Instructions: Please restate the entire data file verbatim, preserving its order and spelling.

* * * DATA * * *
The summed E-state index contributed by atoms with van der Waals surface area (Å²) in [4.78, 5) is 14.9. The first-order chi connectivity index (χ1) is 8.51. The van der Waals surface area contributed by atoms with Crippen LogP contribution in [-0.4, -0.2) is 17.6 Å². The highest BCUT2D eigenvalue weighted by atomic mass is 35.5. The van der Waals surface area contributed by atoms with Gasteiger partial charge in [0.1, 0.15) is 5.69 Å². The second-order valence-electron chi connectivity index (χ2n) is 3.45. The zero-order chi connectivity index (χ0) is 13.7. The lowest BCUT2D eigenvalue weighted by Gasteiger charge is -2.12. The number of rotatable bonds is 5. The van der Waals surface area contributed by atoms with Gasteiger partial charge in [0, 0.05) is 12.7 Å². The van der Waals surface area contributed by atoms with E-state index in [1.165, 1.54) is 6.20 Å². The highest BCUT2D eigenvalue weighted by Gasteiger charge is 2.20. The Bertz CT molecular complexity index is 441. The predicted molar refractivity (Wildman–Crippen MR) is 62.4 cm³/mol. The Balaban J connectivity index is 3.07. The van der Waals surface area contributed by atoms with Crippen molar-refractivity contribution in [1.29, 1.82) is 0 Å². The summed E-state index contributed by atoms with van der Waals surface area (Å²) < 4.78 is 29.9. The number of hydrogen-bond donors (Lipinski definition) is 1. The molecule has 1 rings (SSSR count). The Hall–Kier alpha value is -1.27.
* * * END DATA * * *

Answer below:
The summed E-state index contributed by atoms with van der Waals surface area (Å²) in [4.78, 5) is 14.9. The first-order chi connectivity index (χ1) is 8.51. The van der Waals surface area contributed by atoms with Crippen LogP contribution in [-0.4, -0.2) is 17.6 Å². The highest BCUT2D eigenvalue weighted by atomic mass is 35.5. The van der Waals surface area contributed by atoms with Gasteiger partial charge in [0.1, 0.15) is 5.69 Å². The second-order valence-electron chi connectivity index (χ2n) is 3.45. The zero-order chi connectivity index (χ0) is 13.7. The lowest BCUT2D eigenvalue weighted by Gasteiger charge is -2.12. The number of rotatable bonds is 5. The van der Waals surface area contributed by atoms with Gasteiger partial charge in [0, 0.05) is 12.7 Å². The van der Waals surface area contributed by atoms with E-state index in [1.165, 1.54) is 6.20 Å². The highest BCUT2D eigenvalue weighted by Gasteiger charge is 2.20. The Bertz CT molecular complexity index is 441. The predicted molar refractivity (Wildman–Crippen MR) is 62.4 cm³/mol. The Balaban J connectivity index is 3.07. The van der Waals surface area contributed by atoms with Crippen molar-refractivity contribution in [1.29, 1.82) is 0 Å². The summed E-state index contributed by atoms with van der Waals surface area (Å²) < 4.78 is 29.9. The number of hydrogen-bond donors (Lipinski definition) is 1. The molecule has 1 rings (SSSR count). The Hall–Kier alpha value is -1.27.